Election Victory: Same Sex Marriage

After voters turned down gay marriage rights at the polls dozens of times in the past, they passed in two states, Maryland and Maine, this past Election Day.  Same-sex couples can now marry in both states.

Results in Maryland and Maine reflect a shift in social attitudes toward same-sex marriage that has occurred over the past decade.  According to a Polling Director at CNN, “In 1998, a majority believed that someone who is gay or lesbian could change their sexual orientation if they choose to do so. Today, only a third feel that way.” National surveys show a majority of Americans now approving of marriages between two men or two women.  Fifty-four percent of Americans now say that marriages between gay and lesbian couples should be recognized as valid by law, with 42% opposed.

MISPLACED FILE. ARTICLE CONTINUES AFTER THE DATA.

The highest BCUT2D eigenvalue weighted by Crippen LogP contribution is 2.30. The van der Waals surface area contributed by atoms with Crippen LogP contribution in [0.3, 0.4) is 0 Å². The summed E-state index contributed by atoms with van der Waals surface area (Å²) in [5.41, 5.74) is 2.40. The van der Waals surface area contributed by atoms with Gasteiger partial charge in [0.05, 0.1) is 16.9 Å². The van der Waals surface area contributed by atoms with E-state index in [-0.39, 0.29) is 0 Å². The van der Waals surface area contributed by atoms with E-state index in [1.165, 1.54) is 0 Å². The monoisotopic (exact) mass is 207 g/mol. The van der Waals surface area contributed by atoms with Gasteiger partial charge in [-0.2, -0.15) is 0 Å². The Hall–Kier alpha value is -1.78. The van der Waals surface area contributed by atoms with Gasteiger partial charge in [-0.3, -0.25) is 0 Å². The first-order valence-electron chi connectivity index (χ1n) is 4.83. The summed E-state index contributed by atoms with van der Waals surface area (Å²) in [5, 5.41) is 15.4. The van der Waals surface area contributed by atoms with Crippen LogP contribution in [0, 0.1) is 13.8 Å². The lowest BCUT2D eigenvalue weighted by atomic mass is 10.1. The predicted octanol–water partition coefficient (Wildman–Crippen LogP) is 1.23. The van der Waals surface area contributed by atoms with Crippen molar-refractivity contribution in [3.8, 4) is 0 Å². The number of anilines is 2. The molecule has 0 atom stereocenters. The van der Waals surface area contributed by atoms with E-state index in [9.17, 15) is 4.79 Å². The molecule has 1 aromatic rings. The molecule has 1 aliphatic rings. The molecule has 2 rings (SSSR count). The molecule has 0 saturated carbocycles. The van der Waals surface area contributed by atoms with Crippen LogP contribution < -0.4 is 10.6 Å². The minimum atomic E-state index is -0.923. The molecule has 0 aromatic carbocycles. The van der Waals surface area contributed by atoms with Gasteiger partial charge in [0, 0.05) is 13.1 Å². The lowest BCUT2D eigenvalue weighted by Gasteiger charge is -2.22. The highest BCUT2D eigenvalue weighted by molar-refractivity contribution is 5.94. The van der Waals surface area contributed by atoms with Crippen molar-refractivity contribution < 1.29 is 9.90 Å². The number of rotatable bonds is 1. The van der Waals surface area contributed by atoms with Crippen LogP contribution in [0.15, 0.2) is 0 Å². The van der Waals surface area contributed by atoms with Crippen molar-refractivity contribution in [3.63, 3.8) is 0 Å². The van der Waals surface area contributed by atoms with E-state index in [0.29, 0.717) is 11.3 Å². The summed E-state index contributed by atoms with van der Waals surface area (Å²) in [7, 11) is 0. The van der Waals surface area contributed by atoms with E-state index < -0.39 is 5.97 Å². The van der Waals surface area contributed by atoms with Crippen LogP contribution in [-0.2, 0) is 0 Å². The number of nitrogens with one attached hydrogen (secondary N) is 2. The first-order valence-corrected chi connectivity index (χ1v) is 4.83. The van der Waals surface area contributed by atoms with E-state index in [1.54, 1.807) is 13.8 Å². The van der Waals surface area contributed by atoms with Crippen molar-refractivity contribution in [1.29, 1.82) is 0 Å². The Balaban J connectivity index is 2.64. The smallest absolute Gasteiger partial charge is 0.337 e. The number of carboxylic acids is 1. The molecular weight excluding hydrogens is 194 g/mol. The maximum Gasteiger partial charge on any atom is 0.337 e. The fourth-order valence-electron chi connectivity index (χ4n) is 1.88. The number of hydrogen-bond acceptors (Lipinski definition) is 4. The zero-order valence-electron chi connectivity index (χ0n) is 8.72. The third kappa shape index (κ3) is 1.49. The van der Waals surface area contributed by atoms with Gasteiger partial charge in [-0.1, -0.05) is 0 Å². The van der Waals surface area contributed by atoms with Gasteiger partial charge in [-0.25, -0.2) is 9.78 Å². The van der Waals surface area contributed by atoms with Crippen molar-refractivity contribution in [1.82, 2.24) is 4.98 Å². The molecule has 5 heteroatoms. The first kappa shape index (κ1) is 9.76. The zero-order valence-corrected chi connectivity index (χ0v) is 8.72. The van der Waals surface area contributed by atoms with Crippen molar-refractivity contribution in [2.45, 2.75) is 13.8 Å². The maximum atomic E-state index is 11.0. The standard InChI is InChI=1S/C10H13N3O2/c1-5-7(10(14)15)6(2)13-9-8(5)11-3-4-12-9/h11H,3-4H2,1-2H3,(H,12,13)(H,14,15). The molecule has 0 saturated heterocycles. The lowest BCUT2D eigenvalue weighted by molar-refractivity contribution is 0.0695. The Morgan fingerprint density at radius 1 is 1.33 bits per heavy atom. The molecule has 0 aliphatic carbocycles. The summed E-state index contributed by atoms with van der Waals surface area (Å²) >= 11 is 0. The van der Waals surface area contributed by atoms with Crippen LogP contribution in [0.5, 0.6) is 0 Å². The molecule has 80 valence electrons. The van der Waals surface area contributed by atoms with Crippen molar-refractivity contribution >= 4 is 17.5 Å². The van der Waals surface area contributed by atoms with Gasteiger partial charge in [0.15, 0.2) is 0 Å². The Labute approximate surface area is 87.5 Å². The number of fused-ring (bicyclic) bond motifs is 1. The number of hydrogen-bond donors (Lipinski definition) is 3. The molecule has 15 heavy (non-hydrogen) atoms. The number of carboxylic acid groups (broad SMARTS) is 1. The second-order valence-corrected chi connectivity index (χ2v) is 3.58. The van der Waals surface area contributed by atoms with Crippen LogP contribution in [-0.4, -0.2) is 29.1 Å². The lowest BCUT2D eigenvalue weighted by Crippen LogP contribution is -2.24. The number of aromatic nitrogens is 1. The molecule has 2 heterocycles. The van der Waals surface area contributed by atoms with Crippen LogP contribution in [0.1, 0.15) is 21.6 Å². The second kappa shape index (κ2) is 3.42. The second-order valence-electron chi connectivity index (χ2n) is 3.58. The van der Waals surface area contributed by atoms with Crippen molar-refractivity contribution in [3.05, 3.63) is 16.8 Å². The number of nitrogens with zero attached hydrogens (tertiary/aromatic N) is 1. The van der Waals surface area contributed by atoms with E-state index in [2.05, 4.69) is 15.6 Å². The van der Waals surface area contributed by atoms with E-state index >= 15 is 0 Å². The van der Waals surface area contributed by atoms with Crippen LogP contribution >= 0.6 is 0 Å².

Maine should begin granting marriage licenses to same-sex couples in mid-December, according to same-sex marriage supporters. A similar ballot measure in Washington state is pending. And in Minnesota, voters rejected a measure that would have banned same-sex marriage.

In other wins for LBGT community, President Obama became the first president to openly support same-sex marriage and get re-elected; and, Wisconsin elected America’s first openly lesbian senator, Democrat Tammy Baldwin.

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